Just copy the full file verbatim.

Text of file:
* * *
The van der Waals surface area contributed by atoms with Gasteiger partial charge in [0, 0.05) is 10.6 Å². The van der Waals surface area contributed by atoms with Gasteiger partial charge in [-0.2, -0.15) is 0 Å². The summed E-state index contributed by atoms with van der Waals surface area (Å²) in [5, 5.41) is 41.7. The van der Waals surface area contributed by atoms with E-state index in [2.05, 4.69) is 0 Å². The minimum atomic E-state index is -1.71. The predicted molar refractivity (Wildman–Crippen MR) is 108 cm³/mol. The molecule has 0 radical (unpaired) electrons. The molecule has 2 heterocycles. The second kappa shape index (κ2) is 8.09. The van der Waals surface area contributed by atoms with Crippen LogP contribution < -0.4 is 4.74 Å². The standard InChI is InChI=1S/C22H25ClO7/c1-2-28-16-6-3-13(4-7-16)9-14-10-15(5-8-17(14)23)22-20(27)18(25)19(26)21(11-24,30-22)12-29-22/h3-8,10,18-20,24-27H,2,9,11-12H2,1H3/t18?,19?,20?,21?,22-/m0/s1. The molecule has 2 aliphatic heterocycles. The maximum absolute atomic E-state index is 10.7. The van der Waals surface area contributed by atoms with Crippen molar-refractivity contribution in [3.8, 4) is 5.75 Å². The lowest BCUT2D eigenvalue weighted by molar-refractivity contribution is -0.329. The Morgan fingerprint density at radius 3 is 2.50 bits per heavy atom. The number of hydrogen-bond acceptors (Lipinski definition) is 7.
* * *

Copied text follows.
The van der Waals surface area contributed by atoms with Gasteiger partial charge in [0, 0.05) is 10.6 Å². The van der Waals surface area contributed by atoms with Gasteiger partial charge in [-0.2, -0.15) is 0 Å². The summed E-state index contributed by atoms with van der Waals surface area (Å²) in [5, 5.41) is 41.7. The van der Waals surface area contributed by atoms with E-state index in [2.05, 4.69) is 0 Å². The minimum atomic E-state index is -1.71. The predicted molar refractivity (Wildman–Crippen MR) is 108 cm³/mol. The molecule has 0 radical (unpaired) electrons. The molecule has 2 heterocycles. The second kappa shape index (κ2) is 8.09. The van der Waals surface area contributed by atoms with Crippen LogP contribution < -0.4 is 4.74 Å². The standard InChI is InChI=1S/C22H25ClO7/c1-2-28-16-6-3-13(4-7-16)9-14-10-15(5-8-17(14)23)22-20(27)18(25)19(26)21(11-24,30-22)12-29-22/h3-8,10,18-20,24-27H,2,9,11-12H2,1H3/t18?,19?,20?,21?,22-/m0/s1. The molecule has 2 aliphatic heterocycles. The maximum absolute atomic E-state index is 10.7. The van der Waals surface area contributed by atoms with Crippen molar-refractivity contribution in [3.8, 4) is 5.75 Å². The lowest BCUT2D eigenvalue weighted by molar-refractivity contribution is -0.329. The Morgan fingerprint density at radius 3 is 2.50 bits per heavy atom. The number of hydrogen-bond acceptors (Lipinski definition) is 7.